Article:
Tools for birders and wildlife viewing
Birding and wildlife watching are among the most popular outdoor pursuits. They are hobbies that offer something to participants of all ages and can be accomplished at locations close to home.
“The key to success as a birder or wildlife viewer is having the right tools,” said Margie Klein, Wildlife Education coordinator for NDOW. “Birdwatchers and wildlife watchers are finding out that a binocular, a field guide and a camera are essential to a fulfilling viewing experience.”
Quality binoculars may be the most important piece of equipment to any animal watcher. High quality binoculars with good magnification are available in lightweight, compact sizes. Another must is the binocular harness. This item fits around a person’s shoulders instead of being slung around the neck and holds the binocular comfortably against one’s chest until they are used.
If viewing wildlife is just a sideline to another activity, and you do not have much room for extra gear, a slim line monocular is another option. The monocular is about three inches long and can easily slip into a fly-fishing vest.
The first thing to do when adjusting a binocular to your sight is to move the barrels together or apart so that your eyes are lined up with them and you only see one image. Next, try to focus on a fixed object and with the right eye closed, move the center focus wheel until the image is sharp. Then close the left eye and while looking with the right eye move the adjustment ring (usually on the right barrel) until the image is in focus again. After the initial adjustment, use the center focus wheel to zoom in on subjects near or far. Remove or roll down rubber eye caps on the lenses if you wear glasses. Keep the binocular clean and covered when not in use.
Finally, remember to bring other important tools when you leave on your excursion.
“Field guides are invaluable to identify the birds and animals that you see. Field notebooks and cameras will help you remember the experience,” Klein said.
Cast nets for Lake Mead shad
Anglers fishing for striped bass at Lake Mead use a variety of baits from top-water lures to cut anchovies or sardines, but those who can catch them use threadfin shad. These small, silvery fish are the lake’s natural forage fish and are therefore an excellent choice for striper bait. After all, it only makes sense to use what the fish are eating.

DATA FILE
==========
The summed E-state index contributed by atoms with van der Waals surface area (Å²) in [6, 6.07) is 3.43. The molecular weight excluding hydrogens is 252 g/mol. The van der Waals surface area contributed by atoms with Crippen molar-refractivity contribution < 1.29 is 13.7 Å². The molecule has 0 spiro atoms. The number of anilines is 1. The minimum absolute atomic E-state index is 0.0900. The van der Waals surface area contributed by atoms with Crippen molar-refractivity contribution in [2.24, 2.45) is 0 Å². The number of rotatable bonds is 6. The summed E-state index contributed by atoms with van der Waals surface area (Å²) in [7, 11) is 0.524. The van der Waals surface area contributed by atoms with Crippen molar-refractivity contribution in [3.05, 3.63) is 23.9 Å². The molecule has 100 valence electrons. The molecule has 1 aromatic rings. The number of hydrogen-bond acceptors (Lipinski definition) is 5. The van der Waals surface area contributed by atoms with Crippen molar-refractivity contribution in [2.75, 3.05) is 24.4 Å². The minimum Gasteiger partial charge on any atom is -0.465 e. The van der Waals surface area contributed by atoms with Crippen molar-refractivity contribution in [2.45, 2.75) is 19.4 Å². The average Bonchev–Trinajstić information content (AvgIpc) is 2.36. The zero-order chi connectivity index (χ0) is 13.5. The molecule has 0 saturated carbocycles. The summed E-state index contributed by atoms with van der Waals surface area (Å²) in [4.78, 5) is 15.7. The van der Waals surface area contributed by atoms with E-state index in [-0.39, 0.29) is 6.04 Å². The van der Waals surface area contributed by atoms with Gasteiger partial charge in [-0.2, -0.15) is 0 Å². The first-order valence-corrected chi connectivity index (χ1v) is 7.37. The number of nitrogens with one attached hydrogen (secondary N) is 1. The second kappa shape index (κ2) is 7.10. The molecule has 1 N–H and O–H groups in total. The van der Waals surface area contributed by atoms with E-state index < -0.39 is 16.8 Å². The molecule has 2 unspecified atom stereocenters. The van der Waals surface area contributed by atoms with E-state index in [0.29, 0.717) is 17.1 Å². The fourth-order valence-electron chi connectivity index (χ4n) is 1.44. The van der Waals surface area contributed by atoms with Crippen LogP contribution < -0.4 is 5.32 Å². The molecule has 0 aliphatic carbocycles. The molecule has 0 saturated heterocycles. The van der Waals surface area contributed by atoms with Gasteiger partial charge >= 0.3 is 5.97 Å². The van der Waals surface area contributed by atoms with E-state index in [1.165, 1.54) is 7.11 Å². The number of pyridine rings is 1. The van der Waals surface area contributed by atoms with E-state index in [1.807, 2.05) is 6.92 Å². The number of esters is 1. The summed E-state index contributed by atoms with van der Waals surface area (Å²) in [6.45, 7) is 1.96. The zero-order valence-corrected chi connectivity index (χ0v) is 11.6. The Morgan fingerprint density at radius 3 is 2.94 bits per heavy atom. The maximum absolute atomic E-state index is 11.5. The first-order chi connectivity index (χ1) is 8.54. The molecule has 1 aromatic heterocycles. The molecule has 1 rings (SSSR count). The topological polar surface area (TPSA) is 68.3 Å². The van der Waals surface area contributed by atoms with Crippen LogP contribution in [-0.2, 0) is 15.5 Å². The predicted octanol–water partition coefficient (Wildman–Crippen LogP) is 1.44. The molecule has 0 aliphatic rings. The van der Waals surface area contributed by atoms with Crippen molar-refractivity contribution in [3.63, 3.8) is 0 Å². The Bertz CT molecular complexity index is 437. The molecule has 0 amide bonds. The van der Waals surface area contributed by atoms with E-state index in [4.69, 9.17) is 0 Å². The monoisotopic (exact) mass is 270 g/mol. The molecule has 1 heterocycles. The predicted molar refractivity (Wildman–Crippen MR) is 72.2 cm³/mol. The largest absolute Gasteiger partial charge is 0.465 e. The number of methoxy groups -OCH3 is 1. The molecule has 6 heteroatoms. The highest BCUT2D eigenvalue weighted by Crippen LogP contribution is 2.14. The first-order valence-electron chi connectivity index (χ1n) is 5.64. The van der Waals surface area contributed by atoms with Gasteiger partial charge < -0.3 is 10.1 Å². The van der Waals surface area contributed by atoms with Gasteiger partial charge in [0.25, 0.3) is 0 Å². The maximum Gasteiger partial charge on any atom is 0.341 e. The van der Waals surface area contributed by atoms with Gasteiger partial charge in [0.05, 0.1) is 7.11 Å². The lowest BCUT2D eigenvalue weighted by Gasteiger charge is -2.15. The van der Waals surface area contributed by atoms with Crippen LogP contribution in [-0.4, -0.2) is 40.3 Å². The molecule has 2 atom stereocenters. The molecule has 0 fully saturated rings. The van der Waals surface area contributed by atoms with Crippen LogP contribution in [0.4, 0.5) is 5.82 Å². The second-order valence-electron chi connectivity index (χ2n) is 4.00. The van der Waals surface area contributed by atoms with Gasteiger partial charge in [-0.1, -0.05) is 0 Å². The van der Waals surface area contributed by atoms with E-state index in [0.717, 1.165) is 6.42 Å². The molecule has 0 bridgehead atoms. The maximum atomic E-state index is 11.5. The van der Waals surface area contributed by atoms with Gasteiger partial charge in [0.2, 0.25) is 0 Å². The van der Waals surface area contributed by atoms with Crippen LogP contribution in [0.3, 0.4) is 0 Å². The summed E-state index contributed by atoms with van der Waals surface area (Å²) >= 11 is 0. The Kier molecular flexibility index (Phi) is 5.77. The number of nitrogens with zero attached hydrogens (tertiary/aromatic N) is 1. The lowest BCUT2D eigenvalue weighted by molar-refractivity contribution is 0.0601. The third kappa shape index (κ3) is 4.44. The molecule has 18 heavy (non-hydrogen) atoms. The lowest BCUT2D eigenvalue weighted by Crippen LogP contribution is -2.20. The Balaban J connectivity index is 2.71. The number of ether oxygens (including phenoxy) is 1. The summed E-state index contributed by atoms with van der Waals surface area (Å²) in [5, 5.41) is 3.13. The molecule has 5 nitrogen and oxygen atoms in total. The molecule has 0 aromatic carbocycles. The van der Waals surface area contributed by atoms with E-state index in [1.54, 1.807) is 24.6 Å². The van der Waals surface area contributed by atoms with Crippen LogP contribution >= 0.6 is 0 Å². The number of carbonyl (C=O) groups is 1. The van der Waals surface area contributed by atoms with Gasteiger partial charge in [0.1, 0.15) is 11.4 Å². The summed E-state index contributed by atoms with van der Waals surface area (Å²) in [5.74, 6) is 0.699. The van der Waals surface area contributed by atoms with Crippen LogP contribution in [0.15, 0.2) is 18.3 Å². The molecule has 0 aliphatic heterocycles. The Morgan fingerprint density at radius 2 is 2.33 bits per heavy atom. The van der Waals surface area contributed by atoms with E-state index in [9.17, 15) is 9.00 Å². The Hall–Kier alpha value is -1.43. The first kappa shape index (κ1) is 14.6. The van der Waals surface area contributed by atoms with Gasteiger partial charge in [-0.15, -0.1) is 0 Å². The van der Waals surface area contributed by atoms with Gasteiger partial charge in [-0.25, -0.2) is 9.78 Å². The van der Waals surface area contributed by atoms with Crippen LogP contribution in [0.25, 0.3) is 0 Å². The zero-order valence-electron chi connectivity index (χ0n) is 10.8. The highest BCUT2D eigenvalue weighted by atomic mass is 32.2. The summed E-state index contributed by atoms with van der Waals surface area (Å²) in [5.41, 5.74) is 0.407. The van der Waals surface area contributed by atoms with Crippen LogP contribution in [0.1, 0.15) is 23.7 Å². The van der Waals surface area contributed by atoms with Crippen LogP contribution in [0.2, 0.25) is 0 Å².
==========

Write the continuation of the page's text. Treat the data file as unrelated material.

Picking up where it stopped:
“Using live shad goes along with the match-the-hatch philosophy of most fly fishermen. When stripers are keying in on shad, why not give them want the want? But remember, live shad may only be used in Lake Mead, Lake Mohave and the Colorado River within Clark County,” said Doug Nielsen, conservation education division supervisor for the Nevada Department of Wildlife.
The hard part about using live shad for bait is catching them in the first place. To catch these quick little fish, anglers can use a variety of legal techniques, but the most common approach is to use a cast net. With a little practice, anglers can become very adept at throwing these nets. The best time to catch shad with a cast net is when they are “cruising the shallows.”
Cast nets are available in many sizes, but only those with a radius of three feet or less are legal in Nevada. That means it can measure no more than three feet from the horn to the lead line on the perimeter of the net. The horn on the cast net is the center ring and the lead line is the rope edge to which weights are tied. While it is illegal to use cast nets with a radius larger than three feet, it is not against the law for retailers to sell them. That means anglers need to double check the details on product packaging before making their purchase.
Another consideration when purchasing a cast net is the size of holes in the mesh used in making the net. Anglers who want to catch bait in a variety of sizes should go with 3/8-inch or smaller mesh. When pursuing larger bait, half-inch mesh is a good choice because it allows smaller fish to swim through. It’s also a good idea to have an extra net just in case something happens to the first.
POSSIBLE HUNTING IMPACT
Hunters should take notice of race
The Bureau of Land Management has issued a permit for an off-road race that could impact hunting activity in five hunt units in Southern Nevada. There will be no official road closure associated with this race; however, hunters should be aware of increased human and vehicular activity in usually remote areas of units 223, 231, 241, 242 and 271. The Best in the Desert race, which will stretch for about 300 miles through parts of central and southern Lincoln County, is scheduled for Sept. 26.
The race will begin at Alamo and finish at Maynard Lake, just south of the Pahranagat National Wildlife Refuge along U.S. Highway 93.
A reconnaissance ride of the entire race course will be Saturday and Sept. 13, but speeds will not exceed 35 miles per hour. The start and finish line will most likely host the majority of spectators, but hunters should anticipate an increase in activity all along the racecourse. Anyone planning to hunt in the affected units who would like more information should contact Chris Linehan, outdoor recreation planner in the Bureau of Land Management Caliente Field Office, (775) 726-8126.